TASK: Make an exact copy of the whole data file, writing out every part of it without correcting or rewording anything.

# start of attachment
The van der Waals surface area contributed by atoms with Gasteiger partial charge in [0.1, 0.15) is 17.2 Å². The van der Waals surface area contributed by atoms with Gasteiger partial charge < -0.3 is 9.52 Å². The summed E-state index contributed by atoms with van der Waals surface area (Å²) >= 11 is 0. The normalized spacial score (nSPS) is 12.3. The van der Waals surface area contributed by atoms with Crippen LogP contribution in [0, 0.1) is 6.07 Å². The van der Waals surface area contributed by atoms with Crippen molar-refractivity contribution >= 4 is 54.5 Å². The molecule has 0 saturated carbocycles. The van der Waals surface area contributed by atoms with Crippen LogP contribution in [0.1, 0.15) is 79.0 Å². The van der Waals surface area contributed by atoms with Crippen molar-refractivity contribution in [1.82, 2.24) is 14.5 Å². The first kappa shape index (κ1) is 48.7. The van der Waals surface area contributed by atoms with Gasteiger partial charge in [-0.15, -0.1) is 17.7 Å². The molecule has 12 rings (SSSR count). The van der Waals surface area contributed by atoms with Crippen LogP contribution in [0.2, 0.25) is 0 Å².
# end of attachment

The van der Waals surface area contributed by atoms with Gasteiger partial charge in [0.1, 0.15) is 17.2 Å². The van der Waals surface area contributed by atoms with Gasteiger partial charge < -0.3 is 9.52 Å². The summed E-state index contributed by atoms with van der Waals surface area (Å²) >= 11 is 0. The normalized spacial score (nSPS) is 12.3. The van der Waals surface area contributed by atoms with Crippen LogP contribution in [0, 0.1) is 6.07 Å². The van der Waals surface area contributed by atoms with Crippen molar-refractivity contribution >= 4 is 54.5 Å². The molecule has 0 saturated carbocycles. The van der Waals surface area contributed by atoms with Crippen LogP contribution in [0.1, 0.15) is 79.0 Å². The van der Waals surface area contributed by atoms with Crippen molar-refractivity contribution in [1.82, 2.24) is 14.5 Å². The first kappa shape index (κ1) is 48.7. The van der Waals surface area contributed by atoms with Gasteiger partial charge in [-0.15, -0.1) is 17.7 Å². The molecule has 12 rings (SSSR count). The van der Waals surface area contributed by atoms with Crippen LogP contribution in [0.2, 0.25) is 0 Å².